India should have had succession plans in place: Trevor Chappell

It’s been more than 30 years since Trevor Chappell sent down that infamous under-arm delivery in an apparent bid to deny New Zealand the victory in a one-day match, but the incident just refuses to fade away.

Trevor Chappell. DH photo

“I have tried to move on,” says the youngest of the Chappell brothers when you quiz him about the delivery that he ‘bowled’ at his captain-brother Greg’s suggestion. “I have tried to forget that episode, but people keep reminding me about that. I have learned not to get upset or angry when people ask me about that delivery because if I do, I am the one who is going to get hurt. It was (under-arm bowl) very much within the laws of the game but definitely not in the spirit of the game,” remarks the Australian who is here as a coach of the Singapore national squad. 

Coming from a country that has a hard-nosed approach towards sports in general, Chappell says coaching a team like Singapore has been really challenging.

“Yeah, it is very frustrating (because of) the casual sort of approach,” he notes. “Even the club-level (cricket) in Australia is not casual and it is intense and am sure it is the same in India. The difference in attitude and intensity is noticeable.”

His older brother, Greg, had a rather tumultous stint as the coach of the Indian side because of his approach. “I know a little about Greg’s sort of thinking on cricket….” he said. “He was involved with the Australian selection when Katich was gone and there were a few changes made which were not popular. But everything is working alright now. Same sort of thing happened with the Indian situation. Greg’s thinking is ‘it’s a young person’s game and you have to be looking ahead.’

“That sort of Australian idea — where you are not picking the team for today’s series, but you are sort of looking for a few series ahead and where you want the team to be then — it obviously means end of careers for a few that is not going to be all that popular with players. Then there is going to be conflict between selectors, coaches and players,” he tries to reason.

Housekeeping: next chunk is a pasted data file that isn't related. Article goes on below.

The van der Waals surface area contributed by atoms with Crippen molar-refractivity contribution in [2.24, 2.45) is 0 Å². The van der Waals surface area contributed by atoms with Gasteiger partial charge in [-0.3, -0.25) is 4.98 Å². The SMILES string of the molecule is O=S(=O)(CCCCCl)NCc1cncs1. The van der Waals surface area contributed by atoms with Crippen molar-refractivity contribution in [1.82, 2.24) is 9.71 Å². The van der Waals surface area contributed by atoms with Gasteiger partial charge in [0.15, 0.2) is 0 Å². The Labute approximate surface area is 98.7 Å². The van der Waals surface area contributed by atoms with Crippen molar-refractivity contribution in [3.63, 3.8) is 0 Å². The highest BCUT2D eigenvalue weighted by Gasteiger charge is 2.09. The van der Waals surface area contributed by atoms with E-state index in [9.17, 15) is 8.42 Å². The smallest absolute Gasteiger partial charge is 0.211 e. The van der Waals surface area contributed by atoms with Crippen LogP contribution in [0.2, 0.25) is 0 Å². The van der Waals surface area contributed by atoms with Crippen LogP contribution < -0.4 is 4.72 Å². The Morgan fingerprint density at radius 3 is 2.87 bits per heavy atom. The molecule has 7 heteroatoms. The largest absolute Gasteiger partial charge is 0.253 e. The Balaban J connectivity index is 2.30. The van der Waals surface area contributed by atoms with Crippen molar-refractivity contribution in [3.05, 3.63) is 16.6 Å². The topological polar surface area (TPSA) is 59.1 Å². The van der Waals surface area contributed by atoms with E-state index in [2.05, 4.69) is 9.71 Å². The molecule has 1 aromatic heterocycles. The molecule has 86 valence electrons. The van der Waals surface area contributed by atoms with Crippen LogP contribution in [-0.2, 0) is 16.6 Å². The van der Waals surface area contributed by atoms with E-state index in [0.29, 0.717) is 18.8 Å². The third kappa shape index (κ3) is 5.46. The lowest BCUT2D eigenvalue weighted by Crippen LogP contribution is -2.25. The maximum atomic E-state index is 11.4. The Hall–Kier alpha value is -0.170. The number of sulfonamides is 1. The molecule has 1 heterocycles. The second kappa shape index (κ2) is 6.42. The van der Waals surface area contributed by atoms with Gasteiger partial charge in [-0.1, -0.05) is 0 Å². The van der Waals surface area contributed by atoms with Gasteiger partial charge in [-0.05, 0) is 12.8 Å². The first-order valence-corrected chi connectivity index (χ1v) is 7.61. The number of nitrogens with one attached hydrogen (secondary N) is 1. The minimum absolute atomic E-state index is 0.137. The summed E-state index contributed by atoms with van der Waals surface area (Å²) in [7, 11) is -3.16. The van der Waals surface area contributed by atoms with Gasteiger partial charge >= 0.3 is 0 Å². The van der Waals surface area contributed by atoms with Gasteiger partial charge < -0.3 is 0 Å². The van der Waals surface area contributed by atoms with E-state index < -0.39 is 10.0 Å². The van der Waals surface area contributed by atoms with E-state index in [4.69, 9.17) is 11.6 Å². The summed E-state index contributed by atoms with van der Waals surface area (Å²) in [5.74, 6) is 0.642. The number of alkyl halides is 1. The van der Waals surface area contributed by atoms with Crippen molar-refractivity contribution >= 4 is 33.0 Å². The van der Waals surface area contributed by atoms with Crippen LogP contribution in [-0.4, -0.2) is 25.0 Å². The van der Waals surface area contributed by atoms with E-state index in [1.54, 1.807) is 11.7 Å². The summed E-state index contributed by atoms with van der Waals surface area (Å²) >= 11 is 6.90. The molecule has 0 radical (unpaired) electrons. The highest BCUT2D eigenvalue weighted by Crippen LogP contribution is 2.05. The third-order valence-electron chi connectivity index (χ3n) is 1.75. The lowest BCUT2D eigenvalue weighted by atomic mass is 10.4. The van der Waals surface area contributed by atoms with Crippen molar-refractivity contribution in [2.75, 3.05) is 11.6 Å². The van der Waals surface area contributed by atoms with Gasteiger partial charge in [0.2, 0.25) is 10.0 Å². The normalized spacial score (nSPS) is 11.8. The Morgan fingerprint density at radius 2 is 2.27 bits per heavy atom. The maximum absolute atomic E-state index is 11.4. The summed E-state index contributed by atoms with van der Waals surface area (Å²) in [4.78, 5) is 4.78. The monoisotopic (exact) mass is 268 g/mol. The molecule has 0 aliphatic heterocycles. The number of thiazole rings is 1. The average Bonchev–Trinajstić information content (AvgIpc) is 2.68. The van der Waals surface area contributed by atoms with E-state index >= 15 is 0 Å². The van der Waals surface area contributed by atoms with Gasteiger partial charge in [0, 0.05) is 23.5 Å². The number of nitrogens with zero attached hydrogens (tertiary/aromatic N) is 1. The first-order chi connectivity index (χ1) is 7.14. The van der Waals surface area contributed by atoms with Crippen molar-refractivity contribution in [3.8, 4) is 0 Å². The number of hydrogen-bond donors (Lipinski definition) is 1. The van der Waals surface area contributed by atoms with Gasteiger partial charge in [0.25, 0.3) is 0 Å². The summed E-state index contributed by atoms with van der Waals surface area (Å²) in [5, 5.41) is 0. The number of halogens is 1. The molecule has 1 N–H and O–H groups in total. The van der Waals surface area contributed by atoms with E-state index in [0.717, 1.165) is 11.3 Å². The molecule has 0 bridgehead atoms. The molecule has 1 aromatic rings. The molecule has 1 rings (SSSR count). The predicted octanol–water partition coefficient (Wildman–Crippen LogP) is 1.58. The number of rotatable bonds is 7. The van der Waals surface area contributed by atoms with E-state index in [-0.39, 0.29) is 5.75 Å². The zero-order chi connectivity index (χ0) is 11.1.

The Australian feels India might be now paying for their lack of succession plans. “It has been a bit disappointing,” he says of India’s performance Down Under.

“Obviously the batting has been disappointing and age factor must be something to do with it. It is hard to say what the case is — whether it is good bowling or bad batting or a combination of both. But it is going to be hard for guys over 35 and particularly in Australia where there is bit more pace and bounce in the wicket and they can find you out.

“They (Rahul Dravid, VVS Laxman, Sachin Tendulkar) are still good players. (But) 3 or 4 years ago they were a bit younger and their reflexes a bit better. You got to be looking not just what is happening today but two or three seasons ahead. Australia took the decision to drop Simon Katich at the start of this season which wasn’t a popular decision. But probably now everybody has forgotten about that because the way things have turned out. He was unlucky for sure because he was in good form and he was batting well but his age was the main factor. The fact that Ponting with over 35 and Hussey around about same age, they didn’t want to get caught with three guys in top six with over 35. So they brought in a few younger guys. Ponting set the critics back a bit and Hussey, who was also under pressure, has got some runs as well. For Australia it has worked and for India it has not,” he explains.

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